The fentanyl-opioid crisis is a counterfeiting crisis

More evidence that drug abusers are at risk from counterfeiters


An epidemic that has been brewing for years now is coming into clearer focus: the use of fentanyl to lace illicit opioid-based drugs with higher potency, resulting in thousands of deaths nationally. The topic made Page 1 news on the Wall St. Journal yesterday (Oct. 6) with a somewhat innocuous headline, “The pill makers next door,” but the details in that story should be of concern to many drugmakers, including generic oral solids.

The current fentanyl/opioid epidemic has seen deaths from overdoses nearly doubling from 2013 to 2014 with some 5,500 deaths in that year according to CDC statistics. Academic papers published earlier this year cautioned emergency room physicians to test for the presence of fentanyl when overdose patients arrive; the proper diagnosis can help recovery.

DEA and other federal agencies have been tracking the growth of opioid drugs mixed with fentanyl for a couple years; a recently published Intelligence Brief notes that much of the fentanyl comes from labs in China, especially after a lab in Mexico was shut down in 2006. At that time, most of the fentanyl was being used to increase the potency of heroin; now, it’s going into pills, and some of the pills are formed to simulate the trade dress of legitimately produced opioid medications. The insidiousness of this is two-fold: street prices for pills that look like prescription products can sell for a premium (in fact, heroin and other drugs have long been “branded” in various ways); and as the US drug supply and distribution system gets better at managing the use of legitimate opioid-based medicines, the value of the counterfeited product goes up. (Just this week, DEA issued its so-called Aggregate Production Quota for 2017, the volume of opiate APIs used to produce prescription products and research purposes, by 25% or more in some cases, based on the declining rate of prescribing going on now.)

The other aspect of concern is that it is ridiculously easy to counterfeit currently manufactured opiates. The generic products have some simple cut lines or letter-number combinations (see photo); these pills are being counterfeited by hand using simple pill presses that cost around $1000. (DEA actually tries to control the import of pill presses, but they can get through Customs by being delivered as parts claimed to be other types of equipment.) The “next door” pill maker highlighted in the WSJ article was a husband-and-wife couple operating out of a two-bedroom San Francisco apartment. “The seizures of fentanyl-laced pills and clandestine pill press operations all across North America indicate that this is becoming a trend, not a series of isolated incidents,” warns DEA.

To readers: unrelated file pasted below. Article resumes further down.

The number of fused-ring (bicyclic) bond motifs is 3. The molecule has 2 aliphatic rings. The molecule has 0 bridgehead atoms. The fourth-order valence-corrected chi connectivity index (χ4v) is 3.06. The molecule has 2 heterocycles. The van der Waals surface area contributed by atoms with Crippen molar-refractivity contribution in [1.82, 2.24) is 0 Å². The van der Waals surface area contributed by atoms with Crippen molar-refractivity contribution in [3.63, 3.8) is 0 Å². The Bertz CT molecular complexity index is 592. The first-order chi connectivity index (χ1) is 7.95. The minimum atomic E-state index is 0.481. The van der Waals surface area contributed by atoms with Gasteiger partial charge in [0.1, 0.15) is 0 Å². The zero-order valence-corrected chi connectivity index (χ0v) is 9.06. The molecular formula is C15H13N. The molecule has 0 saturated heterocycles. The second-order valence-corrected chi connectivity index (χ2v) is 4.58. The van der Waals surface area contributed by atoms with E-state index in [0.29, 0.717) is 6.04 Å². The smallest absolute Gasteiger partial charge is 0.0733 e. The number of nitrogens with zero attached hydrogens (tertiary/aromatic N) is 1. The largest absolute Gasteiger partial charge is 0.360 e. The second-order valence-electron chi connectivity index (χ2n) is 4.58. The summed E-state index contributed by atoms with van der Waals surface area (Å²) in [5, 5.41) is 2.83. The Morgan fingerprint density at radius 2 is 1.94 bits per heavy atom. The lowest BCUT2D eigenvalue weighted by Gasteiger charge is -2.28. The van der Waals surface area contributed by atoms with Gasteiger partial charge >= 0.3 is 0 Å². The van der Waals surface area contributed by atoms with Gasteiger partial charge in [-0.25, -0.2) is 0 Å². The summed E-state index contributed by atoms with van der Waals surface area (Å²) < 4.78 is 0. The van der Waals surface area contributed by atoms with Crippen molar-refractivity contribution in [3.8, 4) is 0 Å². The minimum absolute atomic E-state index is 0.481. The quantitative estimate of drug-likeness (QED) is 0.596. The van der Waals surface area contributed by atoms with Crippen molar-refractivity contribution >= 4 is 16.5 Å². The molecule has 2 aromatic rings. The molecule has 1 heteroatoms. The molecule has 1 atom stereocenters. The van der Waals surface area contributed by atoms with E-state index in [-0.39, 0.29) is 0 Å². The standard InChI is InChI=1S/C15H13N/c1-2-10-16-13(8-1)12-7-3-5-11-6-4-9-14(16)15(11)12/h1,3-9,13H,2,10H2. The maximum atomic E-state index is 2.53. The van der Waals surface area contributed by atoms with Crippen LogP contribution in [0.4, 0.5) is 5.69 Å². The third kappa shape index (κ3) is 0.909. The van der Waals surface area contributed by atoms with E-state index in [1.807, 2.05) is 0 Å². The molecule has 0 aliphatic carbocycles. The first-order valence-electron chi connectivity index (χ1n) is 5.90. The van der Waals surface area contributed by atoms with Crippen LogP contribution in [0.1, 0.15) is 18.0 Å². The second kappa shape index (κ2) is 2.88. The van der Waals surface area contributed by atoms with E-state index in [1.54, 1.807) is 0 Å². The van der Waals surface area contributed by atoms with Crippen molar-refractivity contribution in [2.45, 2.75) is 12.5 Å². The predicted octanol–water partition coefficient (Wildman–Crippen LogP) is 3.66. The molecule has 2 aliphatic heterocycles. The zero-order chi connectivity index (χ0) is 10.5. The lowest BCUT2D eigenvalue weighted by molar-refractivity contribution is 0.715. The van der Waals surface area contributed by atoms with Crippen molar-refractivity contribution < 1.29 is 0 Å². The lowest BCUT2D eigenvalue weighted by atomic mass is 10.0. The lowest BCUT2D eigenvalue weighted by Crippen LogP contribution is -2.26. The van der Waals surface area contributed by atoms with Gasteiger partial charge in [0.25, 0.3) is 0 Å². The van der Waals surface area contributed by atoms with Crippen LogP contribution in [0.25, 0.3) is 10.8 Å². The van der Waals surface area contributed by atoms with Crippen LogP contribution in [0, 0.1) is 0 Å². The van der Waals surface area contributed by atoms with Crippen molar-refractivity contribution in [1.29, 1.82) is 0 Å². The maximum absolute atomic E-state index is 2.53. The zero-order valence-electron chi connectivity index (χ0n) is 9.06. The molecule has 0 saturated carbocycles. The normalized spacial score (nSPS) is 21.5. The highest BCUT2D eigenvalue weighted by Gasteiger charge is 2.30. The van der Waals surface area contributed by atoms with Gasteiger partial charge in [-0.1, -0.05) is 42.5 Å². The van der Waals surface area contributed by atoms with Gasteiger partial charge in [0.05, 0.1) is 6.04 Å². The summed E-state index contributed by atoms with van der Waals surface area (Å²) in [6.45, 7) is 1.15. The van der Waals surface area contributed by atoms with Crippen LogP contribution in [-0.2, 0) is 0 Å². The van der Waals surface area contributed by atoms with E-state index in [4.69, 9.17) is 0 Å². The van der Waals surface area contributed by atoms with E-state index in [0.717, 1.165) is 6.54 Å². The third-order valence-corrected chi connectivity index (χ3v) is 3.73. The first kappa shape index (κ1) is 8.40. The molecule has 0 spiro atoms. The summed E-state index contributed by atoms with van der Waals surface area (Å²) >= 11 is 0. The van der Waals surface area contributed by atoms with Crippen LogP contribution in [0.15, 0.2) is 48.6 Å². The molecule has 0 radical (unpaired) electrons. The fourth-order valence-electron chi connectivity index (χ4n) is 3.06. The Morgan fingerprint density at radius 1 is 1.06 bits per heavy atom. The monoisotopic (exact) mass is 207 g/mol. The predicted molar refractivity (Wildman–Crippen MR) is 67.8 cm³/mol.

fentanyl lab tests

Volume of forensic lab tests showing positive for fentanyl

Fentanyl is 50 times as potent as heroin; if there are more than two milligrams of fentanyl in an opioid pill, it can be fatal. DEA says that a kilo of fentanyl can be purchased for prices ranging from $1,700 to $3,500; at 1 mg per pill, that kilo translates into $10-20 million in profit at street prices of $10-20 per pill.

Mallinckrodt, like most other makers of opioid-based medications, has been fighting energetically to prevent abuse of its legally prescribed prescription products; now it is dealing with counterfeits displaying the same “M367” trade dress on its pills. “We have been working with the US DEA concerning their investigation into the California incidents. More broadly, Mallinckrodt has supported and worked over multiple years with law enforcement at all levels concerning counterfeit versions of products the company manufactures,” the company told Pharmaceutical Commerce after the WSJ article appeared. For conventional abuse (if such a concept is even meaningful), the company’s actions have included “opioid educational efforts, monitoring for suspicious orders of controlled substances, drug deactivation and disposal programs, and research into abuse-deterrent technologies;” it also supports the establishment of prescription-drug monitoring programs (PDMPs), which are state-level actions to prevent doctor-shopping to fill multiple prescriptions for opioid products. (Ironically, Missouri, the home state of Mallinckrodt, is the only one lacking such a program.)

DEA’s Intelligence Brief notes that there are other counterfeiting activities going on; one cited is counterfeit Xanax (benzodiazepine). This indicates that drug traffickers “are also willing to utilize fentanyls in other non-opiate drugs with exploitable user populations,” DEA concludes.

There are criminal penalties for both drug counterfeiting and for illegal drug distribution; generally speaking, the penalties for the latter are more severe than the former. So it might make some sense that the homebrew counterfeiter is getting more attention from DEA than from FDA. But the enormous profits available to fentanyl-containing counterfeiting, combined with the lethality of the practice, might change law enforcement’s thinking. Bills have been introduced to Congress in multiple recent years to increase the penalties of counterfeiting to include life in prison or other penalties, but have not passed to date.